Gubernatorial candidate Wolf touches base with McKeesport voters
Mon-Yough and South Hills Democratic officials jammed a restaurant meeting room on Saturday to hail York businessman Tom Wolf's bid to unseat Gov. Tom Corbett.
“This man is going to be our governor,” said Wilkins Township Democratic chairwoman Angie Gialloreto, one of dozens invited to meet Wolf at Di's Kornerstone Diner in Olympia Shopping Center.
“I'm going to do my best to make you proud,” said Wolf, revenue secretary under Gov. Ed Rendell and one of eight seeking the Democratic nod to challenge Republican Corbett.
“This is a different election ... because we have a governor who has taken us in the wrong direction,” Wolf said alongside McKeesport Mayor Michael Cherepko, state Sen. James Brewster and Forest Hills U.S. Rep. Mike Doyle.
Doyle hailed Wolf's practices as CEO of a kitchen cabinet and building supply provider that competes with foreign companies while paying employees 20-30 percent bonuses.
“He has shown that this is the way to build a company,” Doyle said.
Can Wolf deal with the General Assembly if Democrats can't flip GOP majorities in either or both houses? He said he's dealt with the legislature as state revenue secretary.
“I would just ask you to look at my background,” Wolf said. “My life has been about getting things done.”
Wolf pointed to experiences as a 19-year-old Peace Corps volunteer in India, his pursuit of a doctorate at Massachusetts Institute of Technology and in the business world.
Wolf's treatment of his workforce impressed Pleasant Hills Councilman Joseph Esper, who said “he can relate to both Democrats and Republicans.”
Wolf's largely self-financed run put him at the lead among Democrats in some polls.
“His ads supercede any ads that I have seen,” Gialloreto said.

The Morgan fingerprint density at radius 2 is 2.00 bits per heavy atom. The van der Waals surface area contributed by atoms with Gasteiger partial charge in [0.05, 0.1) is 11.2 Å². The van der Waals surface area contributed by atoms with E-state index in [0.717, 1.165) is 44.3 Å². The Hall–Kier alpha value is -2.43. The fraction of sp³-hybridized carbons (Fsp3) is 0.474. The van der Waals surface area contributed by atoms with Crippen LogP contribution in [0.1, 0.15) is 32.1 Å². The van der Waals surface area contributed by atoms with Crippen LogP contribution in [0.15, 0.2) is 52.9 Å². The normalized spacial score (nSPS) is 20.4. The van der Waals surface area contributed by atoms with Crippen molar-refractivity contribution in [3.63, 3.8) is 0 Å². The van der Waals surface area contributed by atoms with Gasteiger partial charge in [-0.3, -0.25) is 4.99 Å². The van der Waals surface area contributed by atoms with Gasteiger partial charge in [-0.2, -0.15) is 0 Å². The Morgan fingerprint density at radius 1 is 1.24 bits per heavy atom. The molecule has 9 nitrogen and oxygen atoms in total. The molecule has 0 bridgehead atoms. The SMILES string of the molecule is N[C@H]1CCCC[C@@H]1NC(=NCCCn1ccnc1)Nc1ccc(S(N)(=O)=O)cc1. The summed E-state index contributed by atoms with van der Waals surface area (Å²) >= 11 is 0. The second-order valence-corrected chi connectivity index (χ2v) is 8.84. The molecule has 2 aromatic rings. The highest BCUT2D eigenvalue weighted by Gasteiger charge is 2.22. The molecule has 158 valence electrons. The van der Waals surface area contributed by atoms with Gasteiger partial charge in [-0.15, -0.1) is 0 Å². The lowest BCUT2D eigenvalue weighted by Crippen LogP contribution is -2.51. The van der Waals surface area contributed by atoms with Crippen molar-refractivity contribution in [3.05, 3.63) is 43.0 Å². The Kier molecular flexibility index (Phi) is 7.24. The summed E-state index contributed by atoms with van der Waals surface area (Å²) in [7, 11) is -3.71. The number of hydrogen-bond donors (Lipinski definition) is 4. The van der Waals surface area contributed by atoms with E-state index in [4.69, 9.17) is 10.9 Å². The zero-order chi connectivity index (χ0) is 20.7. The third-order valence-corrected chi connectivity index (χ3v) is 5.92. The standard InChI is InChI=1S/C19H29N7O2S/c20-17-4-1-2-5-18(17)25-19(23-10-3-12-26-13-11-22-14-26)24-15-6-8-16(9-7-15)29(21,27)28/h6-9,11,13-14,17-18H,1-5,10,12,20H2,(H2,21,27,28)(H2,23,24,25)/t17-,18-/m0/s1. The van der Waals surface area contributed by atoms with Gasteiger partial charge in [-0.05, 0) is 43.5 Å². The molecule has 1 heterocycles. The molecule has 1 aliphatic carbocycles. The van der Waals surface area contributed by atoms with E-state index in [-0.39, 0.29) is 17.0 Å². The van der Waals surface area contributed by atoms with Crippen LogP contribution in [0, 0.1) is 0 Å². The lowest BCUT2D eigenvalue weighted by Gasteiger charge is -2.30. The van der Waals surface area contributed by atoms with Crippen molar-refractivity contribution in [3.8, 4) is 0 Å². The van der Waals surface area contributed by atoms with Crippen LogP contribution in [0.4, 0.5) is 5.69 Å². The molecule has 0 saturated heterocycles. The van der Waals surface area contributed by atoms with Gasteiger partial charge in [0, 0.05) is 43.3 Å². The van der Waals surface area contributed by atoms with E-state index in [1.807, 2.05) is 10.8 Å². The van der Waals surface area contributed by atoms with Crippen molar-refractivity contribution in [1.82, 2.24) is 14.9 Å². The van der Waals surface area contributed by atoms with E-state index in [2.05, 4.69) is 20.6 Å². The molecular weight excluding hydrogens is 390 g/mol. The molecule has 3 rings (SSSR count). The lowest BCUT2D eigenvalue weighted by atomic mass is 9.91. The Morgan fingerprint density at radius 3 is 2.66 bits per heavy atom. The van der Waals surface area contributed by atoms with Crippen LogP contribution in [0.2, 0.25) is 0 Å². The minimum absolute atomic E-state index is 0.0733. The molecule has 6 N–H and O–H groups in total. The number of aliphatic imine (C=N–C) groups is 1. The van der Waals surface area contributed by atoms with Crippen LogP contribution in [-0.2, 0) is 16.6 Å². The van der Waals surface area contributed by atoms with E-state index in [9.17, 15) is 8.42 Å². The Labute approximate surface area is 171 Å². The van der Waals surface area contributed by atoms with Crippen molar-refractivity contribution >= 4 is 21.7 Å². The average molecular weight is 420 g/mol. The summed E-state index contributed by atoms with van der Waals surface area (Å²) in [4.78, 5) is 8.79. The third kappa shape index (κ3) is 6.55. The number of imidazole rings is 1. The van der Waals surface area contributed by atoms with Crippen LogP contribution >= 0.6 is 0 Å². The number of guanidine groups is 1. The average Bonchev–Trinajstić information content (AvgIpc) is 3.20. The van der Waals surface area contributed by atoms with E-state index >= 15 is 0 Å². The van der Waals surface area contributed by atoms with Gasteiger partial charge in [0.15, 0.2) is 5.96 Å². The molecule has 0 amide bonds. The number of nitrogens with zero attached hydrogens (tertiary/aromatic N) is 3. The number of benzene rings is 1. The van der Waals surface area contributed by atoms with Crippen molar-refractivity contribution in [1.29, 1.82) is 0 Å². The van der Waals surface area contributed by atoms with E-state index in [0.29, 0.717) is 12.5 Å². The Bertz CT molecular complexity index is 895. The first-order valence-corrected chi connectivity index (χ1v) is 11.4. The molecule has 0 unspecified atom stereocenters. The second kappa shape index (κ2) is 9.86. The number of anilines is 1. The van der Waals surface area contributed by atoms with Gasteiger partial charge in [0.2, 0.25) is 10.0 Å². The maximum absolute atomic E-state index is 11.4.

“This was my guy from day one, but it seems the freight train has left the station,” West Mifflin council president Michael Moses said.
Quite a few are on board after the event in the former playroom of a Burger King Diane Elias took over last year. Wolf's visit was requested by state Rep. Marc Gergely, D-White Oak.
“It is kind of refreshing that he looks out of the box,” Port Vue Mayor Brien Hranics said.
“He's fresh, he's new and he's one of us,” Elias said.
Cherepko said Gergely was making calls a month ago about a get-acquained meeting with Wolf, before the candidate's poll numbers took off.
Cherepko said Wolf “truly understands the working people and the kind of people we have in the Mon Valley.”
“The city of Clairton is behind him 100 percent,” said mayor and Democratic chairman Rich Lattanzi, who had petitions with 120 signatures of Clairtonians wanting Wolf on the May 20 primary ballot.
That's enough from Allegheny County for Wolf, who needs 2,000 signatures statewide with at least 100 from each of 10 counties by Tuesday.
Wolf wants a 5-percent gas extraction tax instead of an impact fee assessed under state Act 13. He said producers in other energy-producing states pass their taxes along to Pennsylvania consumers.
“We should exploit this natural resource ... but we need to do it responsibly,” Wolf said. “Most of this gas will be consumed by people outside of Pennsylvania ... who will pay the $600 million to $700 million (a tax could bring in).”
In 2011 Brewster proposed a 7-percent tax with up to 2 percent in credits. Half of it would go to education, the rest to environmental programs and local governments.
“The impact fee will go down in history as the biggest blunder in the history of the legislature,” Brewster said. “(It) cheated taxpayers out of $400 million a year.”
Given the removal of $1 billion in federal stimulus funds from education in 2010-11, Baldwin council president Michael Stelmasczyk said he hoped Wolf's proposal will actually fund education.
Stelmasczyk, a former Baldwin-Whitehall school director, asked a question from the diner audience that allowed Wolf to detail his gas tax plan.
Others at Di's had more than one role. Liberty police Chief and South Allegheny school board president Luke Riley said both police forces and school districts are hurting.
South Allegheny High School principal and Pleasant Hills Councilman Jeff Solomon said Wolf demonstrated his focus on education.
Versailles Democratic chairwoman Tillie Gricar asked Wolf about caps on welfare.
“Food stamps should be for the disabled and the retarded and the senior citizens who need it,” Gricar said.
“When I was revenue secretary, the biggest example of welfare I saw was corporate welfare,” Wolf said.
After the gathering at Di's, Wolf received endorsements in Pittsburgh from Mayor Bill Peduto and Allegheny County Executive Rich Fitzgerald.
Staff writer Jennifer R. Vertullo contributed to this story. Patrick Cloonan is a staff writer for Trib Total Media. He can be reached at 412-664-9161, ext. 1967, or firstname.lastname@example.org.
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